[eDebate] Roe v. Wade - program issues

Illinois Debate illinoisdebate
Tue Apr 11 13:47:06 CDT 2006


Maybe universities are different from other organizations and they won't
practice risk aversion to the degree that I was expecting when I put forth
my initial concerns.  I think we all know how controversial and heated the
abortion issue can be.  Thanks for the feedback from everyone.  We just
found out working with the poli sci department is kind of a dead end for
other reasons.  We're working with the honors college now, and I doubt
they'll care about the topic.

-Tim Glass
Coach, U of I Debate


On 4/10/06, Jennifer Schramm <jen.schramm at gmail.com> wrote:
>
> I agree wholeheartedly with Kathryn on this one (as well as her
> assentors)
>
> The argument that a debate topic has to be politically neutral in
> order to appeal to campus administrators is non-unique and yet
> another line in a series of excuses used to justify exclusion of
> women/minorities/etc in the debate community.
>
> Here we stand on the precipice of history...or rather...debate
> history- that is, we are near broaching a topic that has thus been
> deemed unspeakable in the community: a topic that ACTUALLY makes us
> confront our social positions in light of current events that affect
> us here at home!  This topic scares us because it turns us into the
> Army debaters who have to confront militarism arguments, the black
> students who have to deal with race issues in the activity, and gays
> who had to debate DADT a few years back.
>
> China could have been treated as a human rights topic or a foreign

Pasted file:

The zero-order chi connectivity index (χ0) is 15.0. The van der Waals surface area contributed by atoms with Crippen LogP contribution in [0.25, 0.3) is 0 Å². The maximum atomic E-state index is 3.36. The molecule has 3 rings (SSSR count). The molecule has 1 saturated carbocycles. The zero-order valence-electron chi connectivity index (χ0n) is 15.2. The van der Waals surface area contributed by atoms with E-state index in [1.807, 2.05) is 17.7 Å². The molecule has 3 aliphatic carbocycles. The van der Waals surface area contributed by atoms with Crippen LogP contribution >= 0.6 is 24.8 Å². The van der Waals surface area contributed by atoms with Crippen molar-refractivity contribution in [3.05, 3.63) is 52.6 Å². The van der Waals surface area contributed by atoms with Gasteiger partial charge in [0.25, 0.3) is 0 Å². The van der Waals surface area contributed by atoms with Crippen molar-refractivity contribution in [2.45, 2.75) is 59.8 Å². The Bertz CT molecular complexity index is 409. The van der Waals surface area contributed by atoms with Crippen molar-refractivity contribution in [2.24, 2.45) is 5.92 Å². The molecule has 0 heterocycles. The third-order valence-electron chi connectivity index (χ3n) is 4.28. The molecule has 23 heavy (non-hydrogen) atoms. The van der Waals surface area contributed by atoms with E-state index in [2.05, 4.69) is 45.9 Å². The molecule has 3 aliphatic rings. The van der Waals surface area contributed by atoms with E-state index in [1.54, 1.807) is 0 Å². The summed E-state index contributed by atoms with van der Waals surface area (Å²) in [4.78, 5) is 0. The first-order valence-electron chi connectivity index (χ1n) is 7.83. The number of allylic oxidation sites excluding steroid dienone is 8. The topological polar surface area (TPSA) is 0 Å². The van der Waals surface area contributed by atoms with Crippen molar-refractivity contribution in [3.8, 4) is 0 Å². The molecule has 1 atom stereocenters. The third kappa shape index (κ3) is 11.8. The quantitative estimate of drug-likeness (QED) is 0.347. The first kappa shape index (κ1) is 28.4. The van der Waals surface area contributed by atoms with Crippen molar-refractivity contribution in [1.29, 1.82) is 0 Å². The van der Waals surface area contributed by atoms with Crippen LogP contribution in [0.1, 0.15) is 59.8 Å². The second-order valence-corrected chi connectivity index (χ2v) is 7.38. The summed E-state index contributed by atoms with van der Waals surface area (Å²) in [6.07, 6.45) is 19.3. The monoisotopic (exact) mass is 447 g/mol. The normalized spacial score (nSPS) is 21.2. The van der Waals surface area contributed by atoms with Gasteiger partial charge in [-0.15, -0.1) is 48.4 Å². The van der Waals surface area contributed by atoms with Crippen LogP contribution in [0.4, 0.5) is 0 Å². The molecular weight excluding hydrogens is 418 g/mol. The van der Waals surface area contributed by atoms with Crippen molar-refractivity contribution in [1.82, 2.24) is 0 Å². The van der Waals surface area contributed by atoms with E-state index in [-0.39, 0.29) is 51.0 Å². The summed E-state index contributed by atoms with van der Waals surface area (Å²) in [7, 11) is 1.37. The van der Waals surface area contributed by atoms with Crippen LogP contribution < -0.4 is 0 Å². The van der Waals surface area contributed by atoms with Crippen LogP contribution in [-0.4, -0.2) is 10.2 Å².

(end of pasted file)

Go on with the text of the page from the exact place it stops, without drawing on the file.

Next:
> policy topic, Native Americans could be couched as a historical topic
> or a topic designed to give voice to a people systematically erased
> from the legal history of America, Title 7 could be legal or "womens
> rights"...it is all about presentation to your administration.
>
> If anything, I think a topic like Roe would attract more students and
> more administrators.  From my  most recent experience, law students
> are most willingly participate in debates about Roe or sexuality or
> intimate rights.  They don't like fighting amongst each other about
> water rights nearly as much.  Even as a debater- the Europe topic
> attracted half the interest that the China topic seemed to- because
> China is "hot" and Europe is not.
> Students want to debate what they know- and with student support
> comes administrative support. If anything- this sort of topic is very
> public forum-esque- and comm depts and social science depts worldwide
> are probably  more attuned to the relevance of something like ROE to
> debate than they are of some random, obscure fo po topic that they
> know nothing about and can't relate to.
>
> Whether red state or blue- why not endorse a Roe topic? It sure gets
> everyone fired up enough.
>
>
>
>
>
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--
Policy Debate Team
University of Illinois at Urbana-Champaign
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